Monday, August 3, 2009

North Americans Don't Read?

That was an 'arguement' in one of the writing forums I frequent, as an explanation of why some poorly written books do well.

Non Sequiter much? Besides being not true?

Were that actually the case, there would be few bookstores, and certainly no large chains. The other 'basis' for this arguement were that people only read bestsellers, and they only read those to appear informed on whatever is popular at the time.

Purple monkey dishwasher??? (Simpsons reference)

Did it not occur to this person that the 'bestseller' label comes AFTER selling oodles of copies? So who were the tens of thousands who bought the book before it became popular? Couldn't have been all those non readers following trends.

Yes, some poorly written books have flash in the pan wild success. Some wonderful books languish in obscurity - but most often, those truly good books have something the others don't:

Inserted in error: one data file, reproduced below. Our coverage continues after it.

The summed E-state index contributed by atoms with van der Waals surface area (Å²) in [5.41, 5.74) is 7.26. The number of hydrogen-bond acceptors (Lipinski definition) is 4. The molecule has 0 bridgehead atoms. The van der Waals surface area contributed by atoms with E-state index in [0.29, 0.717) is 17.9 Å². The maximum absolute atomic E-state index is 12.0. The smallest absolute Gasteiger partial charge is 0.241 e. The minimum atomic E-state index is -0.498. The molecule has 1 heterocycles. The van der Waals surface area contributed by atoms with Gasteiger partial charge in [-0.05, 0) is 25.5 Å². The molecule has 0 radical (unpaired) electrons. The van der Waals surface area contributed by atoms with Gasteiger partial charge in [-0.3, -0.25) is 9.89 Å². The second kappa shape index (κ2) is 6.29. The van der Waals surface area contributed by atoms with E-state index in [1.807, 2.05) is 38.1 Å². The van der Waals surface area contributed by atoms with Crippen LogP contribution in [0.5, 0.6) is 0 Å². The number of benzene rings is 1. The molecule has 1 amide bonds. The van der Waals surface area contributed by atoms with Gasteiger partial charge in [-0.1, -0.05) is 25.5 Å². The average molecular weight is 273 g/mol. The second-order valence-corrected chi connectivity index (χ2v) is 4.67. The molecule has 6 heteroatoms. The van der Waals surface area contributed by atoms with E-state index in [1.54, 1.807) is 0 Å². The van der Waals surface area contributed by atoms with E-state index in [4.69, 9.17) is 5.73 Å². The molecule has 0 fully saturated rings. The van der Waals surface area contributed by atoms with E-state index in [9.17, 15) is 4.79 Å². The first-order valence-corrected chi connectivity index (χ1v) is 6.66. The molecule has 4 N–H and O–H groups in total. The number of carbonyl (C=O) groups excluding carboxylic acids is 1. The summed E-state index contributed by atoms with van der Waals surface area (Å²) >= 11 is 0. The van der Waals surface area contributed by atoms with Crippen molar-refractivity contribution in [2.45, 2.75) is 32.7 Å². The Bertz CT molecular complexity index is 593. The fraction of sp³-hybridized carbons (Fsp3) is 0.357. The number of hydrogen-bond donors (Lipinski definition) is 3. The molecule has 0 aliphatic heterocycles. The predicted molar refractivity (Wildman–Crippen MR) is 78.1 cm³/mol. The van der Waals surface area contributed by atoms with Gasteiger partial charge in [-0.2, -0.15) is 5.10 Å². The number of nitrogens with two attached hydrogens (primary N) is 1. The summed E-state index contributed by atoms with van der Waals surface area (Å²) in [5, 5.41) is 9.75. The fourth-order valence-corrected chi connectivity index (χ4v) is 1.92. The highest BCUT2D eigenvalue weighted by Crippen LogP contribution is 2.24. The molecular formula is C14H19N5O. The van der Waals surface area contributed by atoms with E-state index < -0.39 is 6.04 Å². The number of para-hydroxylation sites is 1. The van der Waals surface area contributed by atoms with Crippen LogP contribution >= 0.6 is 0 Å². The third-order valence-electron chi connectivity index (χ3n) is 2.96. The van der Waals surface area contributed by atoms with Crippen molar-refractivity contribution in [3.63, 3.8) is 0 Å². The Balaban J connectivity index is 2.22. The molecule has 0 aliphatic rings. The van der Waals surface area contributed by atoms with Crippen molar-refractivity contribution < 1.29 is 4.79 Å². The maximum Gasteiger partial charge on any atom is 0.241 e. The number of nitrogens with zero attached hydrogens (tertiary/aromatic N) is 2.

Staying power. They sit patiently on the shelves, in print year after year, growing followers and appreciation.

Which would I rather have?

I can't deny the attraction of insta-fame and money. Ideally, both. But what I'd honestly rather have, is a growing career. Well written books that trickle through society, staying in print for decades due to regular demand. Fans that will buy the next book, and the next one.

But that doesn't happen, because Americans don't read. Hear that, Umberto Eco? How about Peter S. Beagle? You guys CAN'T exist, those sturdy, eternally popular writers - because no one reads what they don't hear about on tv.


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